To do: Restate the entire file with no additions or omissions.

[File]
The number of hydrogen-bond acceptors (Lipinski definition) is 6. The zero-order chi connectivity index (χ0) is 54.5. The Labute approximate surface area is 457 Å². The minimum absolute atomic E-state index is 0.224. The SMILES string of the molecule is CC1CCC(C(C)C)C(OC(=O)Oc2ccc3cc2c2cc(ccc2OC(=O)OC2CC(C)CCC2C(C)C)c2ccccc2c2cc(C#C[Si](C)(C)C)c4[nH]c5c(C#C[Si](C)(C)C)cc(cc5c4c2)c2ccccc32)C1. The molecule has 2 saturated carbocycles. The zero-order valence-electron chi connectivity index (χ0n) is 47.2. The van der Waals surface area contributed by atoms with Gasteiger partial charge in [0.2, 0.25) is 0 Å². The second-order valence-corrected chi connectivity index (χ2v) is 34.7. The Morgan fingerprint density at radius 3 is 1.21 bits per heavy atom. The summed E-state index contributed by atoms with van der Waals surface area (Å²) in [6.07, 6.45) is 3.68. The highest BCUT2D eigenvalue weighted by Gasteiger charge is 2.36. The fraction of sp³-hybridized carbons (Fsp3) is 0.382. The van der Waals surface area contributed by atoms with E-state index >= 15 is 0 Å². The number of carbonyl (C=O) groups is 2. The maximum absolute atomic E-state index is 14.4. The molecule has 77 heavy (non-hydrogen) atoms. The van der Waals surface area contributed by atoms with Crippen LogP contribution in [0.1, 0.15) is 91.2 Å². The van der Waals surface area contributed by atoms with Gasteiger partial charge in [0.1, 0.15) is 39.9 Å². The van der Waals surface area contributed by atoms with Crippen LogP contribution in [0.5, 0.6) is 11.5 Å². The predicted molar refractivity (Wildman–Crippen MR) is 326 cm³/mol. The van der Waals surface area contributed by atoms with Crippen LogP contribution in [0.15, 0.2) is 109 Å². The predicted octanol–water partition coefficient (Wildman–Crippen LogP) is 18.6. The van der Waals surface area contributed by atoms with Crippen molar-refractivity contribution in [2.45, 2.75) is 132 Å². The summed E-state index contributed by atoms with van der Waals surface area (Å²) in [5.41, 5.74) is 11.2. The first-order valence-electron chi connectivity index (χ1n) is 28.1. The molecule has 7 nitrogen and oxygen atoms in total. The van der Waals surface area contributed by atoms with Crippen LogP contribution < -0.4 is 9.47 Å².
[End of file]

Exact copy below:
The number of hydrogen-bond acceptors (Lipinski definition) is 6. The zero-order chi connectivity index (χ0) is 54.5. The Labute approximate surface area is 457 Å². The minimum absolute atomic E-state index is 0.224. The SMILES string of the molecule is CC1CCC(C(C)C)C(OC(=O)Oc2ccc3cc2c2cc(ccc2OC(=O)OC2CC(C)CCC2C(C)C)c2ccccc2c2cc(C#C[Si](C)(C)C)c4[nH]c5c(C#C[Si](C)(C)C)cc(cc5c4c2)c2ccccc32)C1. The molecule has 2 saturated carbocycles. The zero-order valence-electron chi connectivity index (χ0n) is 47.2. The van der Waals surface area contributed by atoms with Gasteiger partial charge in [0.2, 0.25) is 0 Å². The second-order valence-corrected chi connectivity index (χ2v) is 34.7. The Morgan fingerprint density at radius 3 is 1.21 bits per heavy atom. The summed E-state index contributed by atoms with van der Waals surface area (Å²) in [6.07, 6.45) is 3.68. The highest BCUT2D eigenvalue weighted by Gasteiger charge is 2.36. The fraction of sp³-hybridized carbons (Fsp3) is 0.382. The van der Waals surface area contributed by atoms with E-state index >= 15 is 0 Å². The number of carbonyl (C=O) groups is 2. The maximum absolute atomic E-state index is 14.4. The molecule has 77 heavy (non-hydrogen) atoms. The van der Waals surface area contributed by atoms with Crippen LogP contribution in [0.1, 0.15) is 91.2 Å². The van der Waals surface area contributed by atoms with Gasteiger partial charge in [0.1, 0.15) is 39.9 Å². The van der Waals surface area contributed by atoms with Crippen LogP contribution in [0.5, 0.6) is 11.5 Å². The predicted molar refractivity (Wildman–Crippen MR) is 326 cm³/mol. The van der Waals surface area contributed by atoms with Crippen LogP contribution in [0.15, 0.2) is 109 Å². The predicted octanol–water partition coefficient (Wildman–Crippen LogP) is 18.6. The van der Waals surface area contributed by atoms with Crippen molar-refractivity contribution in [2.45, 2.75) is 132 Å². The summed E-state index contributed by atoms with van der Waals surface area (Å²) in [5.41, 5.74) is 11.2. The first-order valence-electron chi connectivity index (χ1n) is 28.1. The molecule has 7 nitrogen and oxygen atoms in total. The van der Waals surface area contributed by atoms with Crippen LogP contribution < -0.4 is 9.47 Å².